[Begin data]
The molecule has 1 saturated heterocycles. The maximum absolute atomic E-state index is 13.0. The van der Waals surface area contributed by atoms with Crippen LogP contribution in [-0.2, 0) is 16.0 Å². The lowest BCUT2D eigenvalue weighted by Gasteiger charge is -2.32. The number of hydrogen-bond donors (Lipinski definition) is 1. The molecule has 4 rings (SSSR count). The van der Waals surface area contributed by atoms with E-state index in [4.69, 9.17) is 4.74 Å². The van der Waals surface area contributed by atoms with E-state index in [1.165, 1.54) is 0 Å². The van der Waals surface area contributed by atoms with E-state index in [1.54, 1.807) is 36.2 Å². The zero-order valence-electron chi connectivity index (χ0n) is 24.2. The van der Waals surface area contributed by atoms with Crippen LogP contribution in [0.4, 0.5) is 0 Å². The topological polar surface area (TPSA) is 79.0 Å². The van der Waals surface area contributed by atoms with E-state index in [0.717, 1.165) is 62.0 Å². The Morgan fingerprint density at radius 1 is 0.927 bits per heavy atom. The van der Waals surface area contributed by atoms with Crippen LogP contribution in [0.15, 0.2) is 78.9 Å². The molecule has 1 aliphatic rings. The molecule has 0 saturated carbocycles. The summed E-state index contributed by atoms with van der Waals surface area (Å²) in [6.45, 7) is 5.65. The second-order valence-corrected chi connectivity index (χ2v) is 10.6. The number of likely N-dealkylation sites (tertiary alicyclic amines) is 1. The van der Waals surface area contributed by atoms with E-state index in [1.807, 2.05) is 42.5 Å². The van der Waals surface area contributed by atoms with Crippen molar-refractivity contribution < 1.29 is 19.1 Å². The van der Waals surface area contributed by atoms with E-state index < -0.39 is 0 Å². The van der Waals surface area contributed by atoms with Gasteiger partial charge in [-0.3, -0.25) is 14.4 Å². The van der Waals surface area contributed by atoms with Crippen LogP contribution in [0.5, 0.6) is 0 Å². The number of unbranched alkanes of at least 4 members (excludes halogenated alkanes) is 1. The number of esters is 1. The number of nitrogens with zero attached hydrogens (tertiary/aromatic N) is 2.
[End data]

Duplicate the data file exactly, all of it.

The molecule has 1 saturated heterocycles. The maximum absolute atomic E-state index is 13.0. The van der Waals surface area contributed by atoms with Crippen LogP contribution in [-0.2, 0) is 16.0 Å². The lowest BCUT2D eigenvalue weighted by Gasteiger charge is -2.32. The number of hydrogen-bond donors (Lipinski definition) is 1. The molecule has 4 rings (SSSR count). The van der Waals surface area contributed by atoms with E-state index in [4.69, 9.17) is 4.74 Å². The van der Waals surface area contributed by atoms with E-state index in [1.165, 1.54) is 0 Å². The van der Waals surface area contributed by atoms with E-state index in [1.54, 1.807) is 36.2 Å². The zero-order valence-electron chi connectivity index (χ0n) is 24.2. The van der Waals surface area contributed by atoms with Crippen LogP contribution in [0.4, 0.5) is 0 Å². The topological polar surface area (TPSA) is 79.0 Å². The van der Waals surface area contributed by atoms with E-state index in [0.717, 1.165) is 62.0 Å². The Morgan fingerprint density at radius 1 is 0.927 bits per heavy atom. The van der Waals surface area contributed by atoms with Crippen LogP contribution in [0.15, 0.2) is 78.9 Å². The molecule has 1 aliphatic rings. The molecule has 0 saturated carbocycles. The summed E-state index contributed by atoms with van der Waals surface area (Å²) in [6.45, 7) is 5.65. The second-order valence-corrected chi connectivity index (χ2v) is 10.6. The number of likely N-dealkylation sites (tertiary alicyclic amines) is 1. The van der Waals surface area contributed by atoms with E-state index in [1.807, 2.05) is 42.5 Å². The van der Waals surface area contributed by atoms with Crippen molar-refractivity contribution < 1.29 is 19.1 Å². The van der Waals surface area contributed by atoms with E-state index < -0.39 is 0 Å². The van der Waals surface area contributed by atoms with Gasteiger partial charge in [-0.3, -0.25) is 14.4 Å². The van der Waals surface area contributed by atoms with Crippen LogP contribution in [0.5, 0.6) is 0 Å². The number of unbranched alkanes of at least 4 members (excludes halogenated alkanes) is 1. The number of esters is 1. The number of nitrogens with zero attached hydrogens (tertiary/aromatic N) is 2.